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Mexican soldiers tortured 4 crime suspects, UN agency says

FILE - In this Thursday, July 3, 2014, file photo, state police stand inside a warehouse where a black cross covers a wall near blood stains on the ground, after a shootout between Mexican soldiers and alleged criminals on the outskirts of the village of San Pedro Limon, in Mexico state, Mexico. It was confirmed on Monday, Oct. 5, 2015, that a Mexican judge ruled that there is insufficient evidence to try four of the seven soldiers charged in the case of 22 suspects killed in 2014, some of whom were apparently shot after they surrendered.  (AP Photo/Rebecca Blackwell, File)

FILE - In this Thursday, July 3, 2014, file photo, state police stand inside a warehouse where a black cross covers a wall near blood stains on the ground, after a shootout between Mexican soldiers and alleged criminals on the outskirts of the village of San Pedro Limon, in Mexico state, Mexico. It was confirmed on Monday, Oct. 5, 2015, that a Mexican judge ruled that there is insufficient evidence to try four of the seven soldiers charged in the case of 22 suspects killed in 2014, some of whom were apparently shot after they surrendered. (AP Photo/Rebecca Blackwell, File)  ((AP Photo/Rebecca Blackwell, File))

The United Nations Committee Against Torture has found that Mexican soldiers tortured four men they detained as crime suspects in a northern state in 2009.

A Mexican human rights group, which announced the ruling Friday, said it was the first time the U.N. committee issued a decision on an individual case in Mexico.

The committee's decision calls for release of the four men, who have been jailed since 2009 on charges of kidnapping, weapons possession and auto theft. It also demands an investigation of the torture of the four and prosecution of those found responsible. It found the Mexican government violated the convention against torture.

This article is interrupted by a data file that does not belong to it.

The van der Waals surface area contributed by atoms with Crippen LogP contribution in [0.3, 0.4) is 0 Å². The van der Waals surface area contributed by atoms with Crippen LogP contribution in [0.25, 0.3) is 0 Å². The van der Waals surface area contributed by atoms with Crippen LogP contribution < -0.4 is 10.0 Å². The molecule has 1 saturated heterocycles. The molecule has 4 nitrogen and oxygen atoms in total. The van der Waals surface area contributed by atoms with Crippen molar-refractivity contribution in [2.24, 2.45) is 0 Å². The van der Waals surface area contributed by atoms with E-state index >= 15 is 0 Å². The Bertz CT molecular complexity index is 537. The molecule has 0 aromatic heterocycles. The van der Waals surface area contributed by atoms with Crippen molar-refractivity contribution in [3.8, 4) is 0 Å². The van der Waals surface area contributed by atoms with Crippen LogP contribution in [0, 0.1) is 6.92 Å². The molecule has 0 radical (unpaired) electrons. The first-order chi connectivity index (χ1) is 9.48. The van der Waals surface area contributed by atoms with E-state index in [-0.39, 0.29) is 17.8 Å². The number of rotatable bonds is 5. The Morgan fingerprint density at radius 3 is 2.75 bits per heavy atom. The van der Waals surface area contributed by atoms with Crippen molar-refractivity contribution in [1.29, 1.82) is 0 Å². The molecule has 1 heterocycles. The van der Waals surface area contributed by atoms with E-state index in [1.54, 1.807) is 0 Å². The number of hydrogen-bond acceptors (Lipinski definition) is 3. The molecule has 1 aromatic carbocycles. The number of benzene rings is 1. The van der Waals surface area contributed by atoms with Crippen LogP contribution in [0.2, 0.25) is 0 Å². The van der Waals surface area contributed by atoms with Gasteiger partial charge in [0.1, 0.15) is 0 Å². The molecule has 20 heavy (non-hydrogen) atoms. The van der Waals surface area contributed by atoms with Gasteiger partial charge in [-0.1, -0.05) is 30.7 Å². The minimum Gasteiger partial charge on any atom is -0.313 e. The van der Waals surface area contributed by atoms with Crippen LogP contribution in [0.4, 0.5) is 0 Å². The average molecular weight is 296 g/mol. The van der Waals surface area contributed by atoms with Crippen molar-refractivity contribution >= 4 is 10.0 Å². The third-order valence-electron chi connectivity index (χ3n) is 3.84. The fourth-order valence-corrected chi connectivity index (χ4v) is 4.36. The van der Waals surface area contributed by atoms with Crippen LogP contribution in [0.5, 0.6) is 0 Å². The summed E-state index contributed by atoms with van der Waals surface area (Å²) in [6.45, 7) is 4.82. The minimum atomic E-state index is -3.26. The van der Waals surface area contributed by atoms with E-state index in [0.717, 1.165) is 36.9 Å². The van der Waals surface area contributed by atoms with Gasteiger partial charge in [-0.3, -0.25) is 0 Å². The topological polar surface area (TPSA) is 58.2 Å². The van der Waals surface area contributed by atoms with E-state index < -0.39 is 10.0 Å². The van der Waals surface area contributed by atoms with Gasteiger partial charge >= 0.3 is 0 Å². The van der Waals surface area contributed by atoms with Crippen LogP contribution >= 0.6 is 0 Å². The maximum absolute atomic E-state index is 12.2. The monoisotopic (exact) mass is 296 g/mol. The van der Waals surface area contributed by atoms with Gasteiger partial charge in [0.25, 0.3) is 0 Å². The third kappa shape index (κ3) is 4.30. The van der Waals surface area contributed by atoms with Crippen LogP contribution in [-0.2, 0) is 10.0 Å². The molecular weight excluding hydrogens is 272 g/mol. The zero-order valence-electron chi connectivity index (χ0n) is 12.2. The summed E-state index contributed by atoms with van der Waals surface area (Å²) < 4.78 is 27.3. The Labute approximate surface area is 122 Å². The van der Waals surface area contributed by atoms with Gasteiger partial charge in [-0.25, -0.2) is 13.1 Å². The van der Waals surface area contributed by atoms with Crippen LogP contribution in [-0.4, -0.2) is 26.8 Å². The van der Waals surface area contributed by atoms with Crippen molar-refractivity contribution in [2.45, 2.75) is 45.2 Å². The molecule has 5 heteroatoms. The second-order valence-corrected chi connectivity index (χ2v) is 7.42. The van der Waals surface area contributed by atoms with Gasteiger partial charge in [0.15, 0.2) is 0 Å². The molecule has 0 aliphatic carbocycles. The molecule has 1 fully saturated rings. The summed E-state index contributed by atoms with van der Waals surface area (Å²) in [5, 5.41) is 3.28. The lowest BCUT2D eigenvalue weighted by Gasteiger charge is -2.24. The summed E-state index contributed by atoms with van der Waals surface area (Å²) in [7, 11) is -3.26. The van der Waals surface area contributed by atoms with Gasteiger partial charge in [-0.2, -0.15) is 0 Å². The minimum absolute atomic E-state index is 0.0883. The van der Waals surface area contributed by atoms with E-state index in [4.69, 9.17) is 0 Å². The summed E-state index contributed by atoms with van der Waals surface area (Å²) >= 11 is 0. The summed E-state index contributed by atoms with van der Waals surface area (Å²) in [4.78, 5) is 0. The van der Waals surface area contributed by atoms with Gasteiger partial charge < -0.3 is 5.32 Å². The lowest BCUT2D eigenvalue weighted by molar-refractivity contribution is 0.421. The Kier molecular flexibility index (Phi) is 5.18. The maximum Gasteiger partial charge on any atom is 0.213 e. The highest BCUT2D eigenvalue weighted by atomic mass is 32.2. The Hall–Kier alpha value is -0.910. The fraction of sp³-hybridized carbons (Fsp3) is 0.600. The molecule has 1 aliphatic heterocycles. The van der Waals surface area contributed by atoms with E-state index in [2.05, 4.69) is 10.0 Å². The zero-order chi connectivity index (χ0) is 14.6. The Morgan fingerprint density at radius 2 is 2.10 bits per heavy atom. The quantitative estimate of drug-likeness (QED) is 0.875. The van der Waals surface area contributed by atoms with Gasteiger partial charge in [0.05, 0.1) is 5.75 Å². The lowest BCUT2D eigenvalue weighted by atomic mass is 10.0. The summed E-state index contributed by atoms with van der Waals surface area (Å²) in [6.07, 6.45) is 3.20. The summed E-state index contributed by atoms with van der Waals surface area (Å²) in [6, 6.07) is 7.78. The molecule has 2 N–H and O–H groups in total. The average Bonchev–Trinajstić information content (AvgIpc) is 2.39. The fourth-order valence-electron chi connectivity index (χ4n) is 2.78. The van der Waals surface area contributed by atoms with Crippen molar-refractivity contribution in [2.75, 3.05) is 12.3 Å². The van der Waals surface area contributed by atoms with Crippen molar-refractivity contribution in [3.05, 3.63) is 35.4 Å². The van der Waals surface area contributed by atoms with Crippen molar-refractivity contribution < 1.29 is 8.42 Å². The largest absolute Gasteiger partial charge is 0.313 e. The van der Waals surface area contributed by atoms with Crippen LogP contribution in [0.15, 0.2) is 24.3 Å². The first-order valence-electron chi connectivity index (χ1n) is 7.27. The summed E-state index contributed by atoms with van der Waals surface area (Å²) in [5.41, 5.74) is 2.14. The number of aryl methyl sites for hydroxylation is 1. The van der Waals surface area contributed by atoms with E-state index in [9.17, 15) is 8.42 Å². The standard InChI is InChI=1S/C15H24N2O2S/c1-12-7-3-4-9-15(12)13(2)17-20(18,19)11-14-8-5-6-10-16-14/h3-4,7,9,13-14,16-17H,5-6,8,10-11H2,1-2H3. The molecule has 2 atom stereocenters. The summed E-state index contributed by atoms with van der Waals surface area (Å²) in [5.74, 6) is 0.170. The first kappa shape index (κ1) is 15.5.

Mexico's government had contested the admissibility of case. It has 90 days to respond. A request for comment to the Ministry of Foreign Relations was not immediately answered Friday.

According to the U.N. finding, the four men were detained June 16, 2009, in Playas de Rosarito in Baja California state and were beaten and electrocuted. Three were taken together outside a hotel. After they were beaten and interrogated, soldiers picked up a fourth man in the street who they accused of being a lookout.

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All four were taken to two houses where beatings and interrogation continued and then eventually were moved to an army base in the border city of Tijuana. They were paraded in front of journalists as a band of kidnappers. Later at the base, they were beaten, suffocated with plastic bags to the point of losing consciousness and had toenails pulled out.

They were told a detective would come the following day to take their statements admitting to kidnapping. They were held at the base for four days.

All four were charged with kidnapping, weapons possession and auto theft. They are held in a prison in the western state of Nayarit.

José Antonio Guevara Bermúdez, executive director of the Mexican Commission for the Defense and Promotion of Human Rights, a non-governmental organization representing the men, said Friday that the U.N. decision was an opportunity for Mexico's government "to show that in this country there is the will to comply with international, constitutional obligations in the area of human rights."

Mayra López, the sister and lawyer for one of the men, Ramiro López, said her brother lost hearing in one ear as the result of the beatings. She called the committee's decision "excellent."

On Wednesday during a visit to Mexico, the United Nations' top human rights official called on the government to work quickly to withdraw the military from law enforcement duties.

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